Since we have already started tracking our business process, via TPE, when we are inside our orchestration, we want to update this activity. In order ensure that our events "line up" between our orchestration and TPE, we need to provide a Continuation Token to ensure that our events from the Orchestration and TPE show up in the same line(record) within our BAM database View/BAM Portal.

This "Continuation Token" is made up of the name of my Continuation Folder(_Continuation) and a unique identifier. This unique identifier is made up of a GUID that is available as part of my inbound message. TPE will track this value and since this value is part of my inbound document I am able to link these two values together. As part of every call that I make I include this continuation token:

continuationToken = "_Continuation" + msg_Internal.ContinuationID;

For each event that I want to track, I call the following "Update Activity" method
Microsoft.BizTalk.Bam.EventObservation.OrchestrationEventStream.UpdateActivity("FileMovements", continuationToken,"FileName",fileName);

Microsoft.BizTalk.Bam.EventObservation.OrchestrationEventStream.UpdateActivity("FileMovements", continuationToken,"ArchiveActivityId",msg_Internal(MessageTracking.ActivityIdentity));

The parameter list for this call is Activity Name, Activity Instance, Activity Item Name, Activity Item Value.

Once you have updated your activity with all of your related data, you can end this portion of the segment by calling the EndActivity method


So this does not End the entire activity, I rely upon TPE events to complete the entire activity. For instance if a message fails its initial send attempt, it will retry based upon the Send port configuration. While these re-send attempts are occurring, the status of my business process remains in progress until the file is sent correctly.

So as you can see, you do have a few options when tracking BAM data. Obviously there are pros, cons and limitations to both TPE and BAM API calls but you should be able to satisfy your requirements one way or another.

Sunday, May 13, 2007

BizTalk - Retrieving Tracked messages through the WMI provider

I am currently involved in a project where we need to provide our users the ability to re-send a file(message). I use the term file as this BizTalk application consumes files from various source systems and sends them to internal/external destination systems primarily as files.

Retrieving tracked messages from HAT is not a complex task, however we want to provide our users with some visibility into what files BizTalk has moved and give them the ability to re-send them if so desired.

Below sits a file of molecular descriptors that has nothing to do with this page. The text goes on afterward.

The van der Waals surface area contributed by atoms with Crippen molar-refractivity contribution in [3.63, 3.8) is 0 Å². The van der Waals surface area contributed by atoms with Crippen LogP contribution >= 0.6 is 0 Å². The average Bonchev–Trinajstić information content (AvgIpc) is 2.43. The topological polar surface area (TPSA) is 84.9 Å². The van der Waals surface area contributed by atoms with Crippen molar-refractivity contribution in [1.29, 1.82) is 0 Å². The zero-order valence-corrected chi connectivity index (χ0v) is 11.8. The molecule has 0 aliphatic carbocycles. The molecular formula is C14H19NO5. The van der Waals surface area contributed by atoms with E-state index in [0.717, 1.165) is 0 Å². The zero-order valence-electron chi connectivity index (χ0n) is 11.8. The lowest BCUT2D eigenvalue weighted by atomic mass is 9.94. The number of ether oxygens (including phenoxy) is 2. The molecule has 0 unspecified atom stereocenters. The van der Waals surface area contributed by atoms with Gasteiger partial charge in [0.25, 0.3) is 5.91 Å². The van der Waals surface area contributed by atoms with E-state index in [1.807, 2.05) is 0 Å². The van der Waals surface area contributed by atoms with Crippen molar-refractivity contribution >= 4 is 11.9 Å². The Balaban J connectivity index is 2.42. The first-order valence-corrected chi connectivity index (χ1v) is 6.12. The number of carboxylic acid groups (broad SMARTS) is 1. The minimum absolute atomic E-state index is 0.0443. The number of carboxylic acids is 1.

There is a class called MSBTS_TrackedMessageInstance2 that allows tracked messages to be saved to disk. This class can be called through a .Net Web App, WinForm app, BizTalk app ..etc.

To keep things simple for this blog, I have included some POC code that is called from a Windows Form app. Be sure to include using System.Management; and include a reference to Microsoft.BizTalk.Operations.

string strDB = "BizTalkMgmtDb";
string strDBServer = "your_server_name_here";
string guidMessageInstanceId = txtGuid.Text;
string strOutputFolder = @"C:\";

string strInstanceFullPath =
+ strDBServer + "\",MgmtDbNameOverride=\"" + strDB +
"\",MessageInstanceID=\"{" + txtGuid.Text + "}\"";

// Load the MSBTS_TrackedMessageInstance
ManagementObject objTrackedSvcInst = new ManagementObject(strInstanceFullPath);

// Invoke "SaveToFile" method to save the message out into the specified folder
objTrackedSvcInst.InvokeMethod("SaveToFile", new object[] { strOutputFolder });


catch (Exception ex)
System.Diagnostics.EventLog.WriteEntry("Get Tracked Message", ex.ToString());


When the message is written to disk, both the context xml file and the message are written as two separate files. This action generates the same output that HAT does when you issue the "Save All Tracked Messages" command.

Some of the important things to note in this code is the name of your BizTalk Management Database - BizTalkMgmtDb. This is significant because the name of your Tracking database is found in the BizTalkMgmtDb - adm_Group table.

This is important as your run time BizTalkDTADb cannot grow to infinite size and still be performant. Having this TrackingDBName field does allow you some flexibility as you are then able to specify another BizTalkDTADb which represents a long term archive. You would not modify your primary Management Database to do this. That would break your BizTalk runtime. What you can do is create a copy of your Management Database and then modify this value to represent your long term archive. So you essentially have two management databases and two tracking databases. By creating a copy of the Management database, you can then update this TrackingDBName field to reflect your long term archive tracking database. This allows you to keep your run time BizTalk environment lean and mean while still having long term archived messages.

The long term archive may be the result of an aggregation of your Archive and Purge extracts. There is a tool called the Stitch Utility that will append your Archive and Purge extracts which creates this long term storage archive. For more information regarding this utility check out:

The MessageInstance ID is also a critical parameter in the WMI call as it is able to uniquely identify the message and is based upon a GUID. The MessageInstance ID can be retrieved via a couple methods. One way is through HAT. When you view the Message flow for a particular message, the MessageInstance Id is one of the context properties that is tracked.

Another way of getting this value is through the context properties of the incoming message. Suppose you have an inbound message called msg_In. You could retrieve the id for this message by getting the value of msg_In(BTS.MessageID).

As part of our project, we track this MessageInstanceId in BAM. We have a custom ASP.Net web page that queries the associated BAM view in order to retrieve the MessageInstance ID. One nice thing about tracking the information in BAM is that we can also track other meta data about the file movement such as the File name, Date/Time, Source/Destination locations and several other fields. This allows our users to query upon several different parameter combinations in order to find the particular file(message) that they are interested in.

I plan on blogging more about the BAM portion of this solution in an upcoming post.